Toronto Stock Exchange closes lower as traders anticipate U.S. rate hike

TORONTO – The Toronto Stock market closed lower after a day of choppy trading Friday as strong jobs data in the U.S. left investors anticipating a rate hike from the U.S. Federal Reserve.

The S&P/TSX composite index lost 62.23 points to close at 14,957.16, while the loonie finished the day up 0.42 of a U.S. cent to 80.39 cents US.

The Dow Jones industrial average was down 56.12 points at 17,849.46, the Nasdaq index rose 9.34 points to 5,068.46, and the S&P 500 lost 3.01 points to 2,092.83.

The gold sector on the TSX was the biggest decliner, losing 2.3 per cent, while health care advanced the most, climbing by roughly one per cent.

In economic news, May job data both north and south of the border exceeded analyst expectations.

The Canadian economy created 58,900 jobs last month, although the jobless rate remained unchanged at 6.8 per cent as more people began searching for work.

Todd Mattina, chief economist and strategist at Mackenzie Investments, called the data “very encouraging” following a weak start to the year on the employment front.

“The pace of job growth in May was six times what economists had forecast,” Mattina said. “I think it’s the strongest report we’ve seen in more than six months.”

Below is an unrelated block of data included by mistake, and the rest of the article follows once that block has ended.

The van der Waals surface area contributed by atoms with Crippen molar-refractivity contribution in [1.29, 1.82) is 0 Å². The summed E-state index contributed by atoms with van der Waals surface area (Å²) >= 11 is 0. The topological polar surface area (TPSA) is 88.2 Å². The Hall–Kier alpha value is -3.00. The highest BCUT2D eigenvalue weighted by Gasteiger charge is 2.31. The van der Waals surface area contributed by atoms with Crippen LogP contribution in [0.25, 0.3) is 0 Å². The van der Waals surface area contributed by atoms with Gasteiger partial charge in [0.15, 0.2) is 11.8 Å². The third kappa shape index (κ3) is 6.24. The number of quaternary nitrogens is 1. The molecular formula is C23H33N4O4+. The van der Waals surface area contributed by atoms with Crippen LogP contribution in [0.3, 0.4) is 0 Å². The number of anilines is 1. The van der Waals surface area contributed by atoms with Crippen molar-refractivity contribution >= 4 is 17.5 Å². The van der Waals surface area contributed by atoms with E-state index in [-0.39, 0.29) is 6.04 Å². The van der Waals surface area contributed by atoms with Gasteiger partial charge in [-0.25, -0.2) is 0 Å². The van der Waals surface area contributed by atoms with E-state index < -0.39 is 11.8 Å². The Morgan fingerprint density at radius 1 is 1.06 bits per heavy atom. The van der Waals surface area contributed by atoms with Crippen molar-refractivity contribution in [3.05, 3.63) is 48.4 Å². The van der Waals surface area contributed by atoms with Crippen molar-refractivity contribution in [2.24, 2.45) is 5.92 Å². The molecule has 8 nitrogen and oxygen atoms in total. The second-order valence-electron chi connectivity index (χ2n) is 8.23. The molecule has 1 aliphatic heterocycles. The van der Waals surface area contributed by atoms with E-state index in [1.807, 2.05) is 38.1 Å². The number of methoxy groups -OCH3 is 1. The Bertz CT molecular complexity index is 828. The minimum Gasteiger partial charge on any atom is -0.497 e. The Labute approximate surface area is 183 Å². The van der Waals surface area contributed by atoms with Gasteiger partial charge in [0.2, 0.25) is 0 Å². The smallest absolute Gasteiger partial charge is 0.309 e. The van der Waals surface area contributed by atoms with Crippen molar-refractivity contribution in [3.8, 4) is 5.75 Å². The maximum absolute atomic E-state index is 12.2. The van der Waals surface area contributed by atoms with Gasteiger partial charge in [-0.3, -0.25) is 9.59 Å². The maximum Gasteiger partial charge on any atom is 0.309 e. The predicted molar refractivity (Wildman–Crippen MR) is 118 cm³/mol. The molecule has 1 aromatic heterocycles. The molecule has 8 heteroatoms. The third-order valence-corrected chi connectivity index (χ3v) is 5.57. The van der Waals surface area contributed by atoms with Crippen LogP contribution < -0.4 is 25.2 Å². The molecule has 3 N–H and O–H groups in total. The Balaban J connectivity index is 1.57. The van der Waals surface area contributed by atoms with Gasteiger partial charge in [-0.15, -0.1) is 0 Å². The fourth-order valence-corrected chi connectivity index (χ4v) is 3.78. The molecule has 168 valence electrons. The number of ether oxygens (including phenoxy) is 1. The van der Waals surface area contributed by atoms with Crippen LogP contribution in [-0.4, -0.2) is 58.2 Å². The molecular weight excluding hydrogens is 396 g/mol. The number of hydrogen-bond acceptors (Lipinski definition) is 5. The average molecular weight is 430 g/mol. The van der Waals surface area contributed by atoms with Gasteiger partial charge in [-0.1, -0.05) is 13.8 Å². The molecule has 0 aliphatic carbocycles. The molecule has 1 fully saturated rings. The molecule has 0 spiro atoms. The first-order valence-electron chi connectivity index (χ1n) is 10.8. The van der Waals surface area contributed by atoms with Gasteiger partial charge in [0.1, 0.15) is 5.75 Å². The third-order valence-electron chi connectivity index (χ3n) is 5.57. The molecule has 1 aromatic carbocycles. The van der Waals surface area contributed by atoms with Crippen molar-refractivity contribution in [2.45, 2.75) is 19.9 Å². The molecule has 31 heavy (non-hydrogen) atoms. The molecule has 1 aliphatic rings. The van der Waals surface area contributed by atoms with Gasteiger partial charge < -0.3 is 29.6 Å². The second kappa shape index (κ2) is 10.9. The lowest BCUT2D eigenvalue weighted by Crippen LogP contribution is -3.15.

The U.S. saw 280,000 new jobs created last month, though the unemployment rate edged higher to 5.5 per cent as job seekers flooded the market looking for work.

“The strength of the U.S. payroll report increased the likelihood of Fed rate hikes around September to December,” Mattina said.

Meanwhile, Greece missed its repayment deadline to the International Monetary Fund, opting instead to bundle its payments for this month into a lump sum payable at the end of the month.

“Greece simply doesn’t have the cash to make all these payments,” Mattina said. “This is just another classic example of kicking the can down the road.”

Concerns about the debt-laden country have introduced greater volatility to markets in recent weeks.

“This environment of uncertainty will hold back growth prospects in the Eurozone more generally,” Mattina said.

Shares of DavidsTea (Nasdaq:DTEA) soared more than 30 per cent during their first day of trading on the NASDAQ Friday following a successful initial public offering by the Montreal-based tea store chain.

The shares were priced at US$19 per share Thursday but opened Friday at $25 and finished the day at $27.

Shares of Hudson’s Bay Co. (TSX:HBC) lost 2.83 per cent to $24.04. Reports say the company is considering buying the struggling Kaufhof chain in Germany.

On the commodity markets, the July crude contract was up $1.13 at US$59.13 a barrel and the August gold contract fell $7.10 to US$1,168.10 an ounce.

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